- Kieran Darcy, ESPN Staff Writer
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NEW YORK -- When St. John's took the floor moments before its exhibition game against Westmont College on Saturday night, there were four familiar faces on the court -- four seniors, all of whom appeared in almost every game last season, when the Red Storm finished 13th in the 16-team Big East.
What was new was the fifth starter -- the team's lone freshman, Dwayne Polee. And, of course, the man who sent him there -- new coach Steve Lavin.
Polee wasn't just on the court -- he was in the center circle, tasked with taking the opening tip. And as the freshman sprung into the air and tapped the ball to a teammate, you couldn't help but feel a new era of St. John's basketball had begun.
How successful an era will this be? Well, that remains to be seen -- and will largely be determined by how well Lavin and his staff recruit, and how those future players perform.
The goal for this season's St. John's team, stacked with 10 seniors whom Lavin inherited, is simple -- to make the NCAA tournament for the first time since 2002.
Some people will question whether that's a realistic goal. After all, St. John's went 17-16 overall and just 6-12 in the Big East last season with almost the exact same personnel. But, as evidenced in the team's 100-42 thrashing of Westmont, this team will play a very different style of basketball from a season ago.
Last season, the Red Storm averaged 67.2 points per game -- ranking them 217th in the country. This season they will be looking to run on offense at every opportunity, and often employing a full-court press on defense as well.
In addition, Lavin has pinpointed three areas that the team desperately needs to improve in, after reviewing game film from a season ago: free throw shooting (65.2 percent last season, No. 289 in the country), shot selection (42.5 percent from the field, No. 219 in the country) and turnovers (12.4 per game). Lavin wrote these things on a board on the first day of practice, and they have been points of emphasis throughout the preseason.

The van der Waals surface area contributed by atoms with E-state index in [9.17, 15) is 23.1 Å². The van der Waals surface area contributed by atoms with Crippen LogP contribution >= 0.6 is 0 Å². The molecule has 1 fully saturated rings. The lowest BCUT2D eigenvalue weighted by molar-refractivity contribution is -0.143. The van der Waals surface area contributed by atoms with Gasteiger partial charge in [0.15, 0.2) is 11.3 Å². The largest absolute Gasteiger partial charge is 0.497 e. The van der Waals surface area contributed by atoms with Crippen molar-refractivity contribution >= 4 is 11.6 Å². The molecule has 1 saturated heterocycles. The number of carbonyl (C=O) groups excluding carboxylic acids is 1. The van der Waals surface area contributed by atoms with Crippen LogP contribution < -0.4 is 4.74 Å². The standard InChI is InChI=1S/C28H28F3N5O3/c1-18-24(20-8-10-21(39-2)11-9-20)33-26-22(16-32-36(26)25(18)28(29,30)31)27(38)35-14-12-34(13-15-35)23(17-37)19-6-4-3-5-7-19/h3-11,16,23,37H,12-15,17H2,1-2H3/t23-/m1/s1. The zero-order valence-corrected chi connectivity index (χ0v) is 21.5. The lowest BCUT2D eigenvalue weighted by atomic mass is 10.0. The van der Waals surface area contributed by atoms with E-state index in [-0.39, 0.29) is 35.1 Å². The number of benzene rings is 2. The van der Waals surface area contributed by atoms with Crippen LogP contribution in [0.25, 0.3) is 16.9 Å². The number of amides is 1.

"These other areas are the reason we let teams come back on us [last season], that we didn't put teams away," Lavin said. "Because when all three of those line up at once -- miss a couple free throws, a couple turnovers and a couple quick shots -- that perfect storm is where a team goes on a 10-0, 12-2, 16-4 run, and you go from [having] a 10-point lead to down four or six. And you wonder what happened, how you let another one get away."
Indeed, St. John's led at halftime in seven of its 16 losses last season, including against No. 4 Villanova, No. 6 West Virginia and No. 17 Pittsburgh.
Lavin has also shaken up the starting five. Senior swingman D.J. Kennedy -- the team's leading scorer (15.1 ppg), rebounder (6.1 rpg) and assist man (3.1 apg) last season -- will of course start.
"[Kennedy's] kind of the hub of the wheel so to speak offensively, because of his versatility and size," Lavin said. "We've really worked with him on trying to become a better player without the basketball."
Also starting will be senior point guard Malik Boothe (4.9 ppg, 2.9 apg), who started all 32 games he played in last season. "Boothe is just great energy, great leadership, pushes the ball so well in transition, excellent ball pressure, just so tough," Lavin said.
Then, two seniors who started only five games between them all of last season -- shooting guard Dwight Hardy (10.5 ppg) and 6-foot-7 forward Justin Brownlee (6.8 ppg, 4.5 rpg) -- will join the starting unit, at least at the beginning of the season. Lavin said those two players have probably made the most improvement from last season to this season.